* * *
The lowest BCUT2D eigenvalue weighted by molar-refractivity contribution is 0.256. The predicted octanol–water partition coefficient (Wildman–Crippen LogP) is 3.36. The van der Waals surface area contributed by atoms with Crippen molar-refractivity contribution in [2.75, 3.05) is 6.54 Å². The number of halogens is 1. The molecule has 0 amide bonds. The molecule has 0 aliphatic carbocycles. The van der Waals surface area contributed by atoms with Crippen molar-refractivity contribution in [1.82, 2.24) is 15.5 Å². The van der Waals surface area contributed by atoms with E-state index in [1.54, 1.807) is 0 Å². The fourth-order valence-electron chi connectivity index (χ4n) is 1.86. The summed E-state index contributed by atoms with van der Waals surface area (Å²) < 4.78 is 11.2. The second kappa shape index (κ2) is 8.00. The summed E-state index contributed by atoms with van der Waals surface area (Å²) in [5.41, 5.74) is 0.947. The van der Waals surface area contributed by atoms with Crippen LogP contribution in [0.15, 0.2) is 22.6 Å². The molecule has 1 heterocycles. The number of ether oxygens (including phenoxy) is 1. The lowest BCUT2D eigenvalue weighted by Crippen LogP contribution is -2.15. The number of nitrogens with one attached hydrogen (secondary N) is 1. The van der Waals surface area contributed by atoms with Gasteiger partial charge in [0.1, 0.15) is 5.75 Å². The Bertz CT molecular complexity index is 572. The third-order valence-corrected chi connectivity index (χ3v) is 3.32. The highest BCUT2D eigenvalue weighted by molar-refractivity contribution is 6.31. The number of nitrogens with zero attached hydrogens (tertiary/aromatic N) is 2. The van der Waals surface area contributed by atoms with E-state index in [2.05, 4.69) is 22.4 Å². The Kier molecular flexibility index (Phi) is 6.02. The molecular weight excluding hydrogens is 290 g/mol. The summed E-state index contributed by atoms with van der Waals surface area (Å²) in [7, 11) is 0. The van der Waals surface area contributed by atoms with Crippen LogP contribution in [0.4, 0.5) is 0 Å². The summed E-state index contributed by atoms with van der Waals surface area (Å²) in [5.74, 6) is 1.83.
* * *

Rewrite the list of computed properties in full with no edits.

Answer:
The lowest BCUT2D eigenvalue weighted by molar-refractivity contribution is 0.256. The predicted octanol–water partition coefficient (Wildman–Crippen LogP) is 3.36. The van der Waals surface area contributed by atoms with Crippen molar-refractivity contribution in [2.75, 3.05) is 6.54 Å². The number of halogens is 1. The molecule has 0 amide bonds. The molecule has 0 aliphatic carbocycles. The van der Waals surface area contributed by atoms with Crippen molar-refractivity contribution in [1.82, 2.24) is 15.5 Å². The van der Waals surface area contributed by atoms with E-state index in [1.54, 1.807) is 0 Å². The fourth-order valence-electron chi connectivity index (χ4n) is 1.86. The summed E-state index contributed by atoms with van der Waals surface area (Å²) < 4.78 is 11.2. The second kappa shape index (κ2) is 8.00. The summed E-state index contributed by atoms with van der Waals surface area (Å²) in [5.41, 5.74) is 0.947. The van der Waals surface area contributed by atoms with Crippen LogP contribution in [0.15, 0.2) is 22.6 Å². The molecule has 1 heterocycles. The number of ether oxygens (including phenoxy) is 1. The lowest BCUT2D eigenvalue weighted by Crippen LogP contribution is -2.15. The number of nitrogens with one attached hydrogen (secondary N) is 1. The van der Waals surface area contributed by atoms with Gasteiger partial charge in [0.1, 0.15) is 5.75 Å². The Bertz CT molecular complexity index is 572. The third-order valence-corrected chi connectivity index (χ3v) is 3.32. The highest BCUT2D eigenvalue weighted by molar-refractivity contribution is 6.31. The number of nitrogens with zero attached hydrogens (tertiary/aromatic N) is 2. The van der Waals surface area contributed by atoms with E-state index in [2.05, 4.69) is 22.4 Å². The Kier molecular flexibility index (Phi) is 6.02. The molecular weight excluding hydrogens is 290 g/mol. The summed E-state index contributed by atoms with van der Waals surface area (Å²) in [7, 11) is 0. The van der Waals surface area contributed by atoms with Crippen LogP contribution in [0.4, 0.5) is 0 Å². The summed E-state index contributed by atoms with van der Waals surface area (Å²) in [5.74, 6) is 1.83.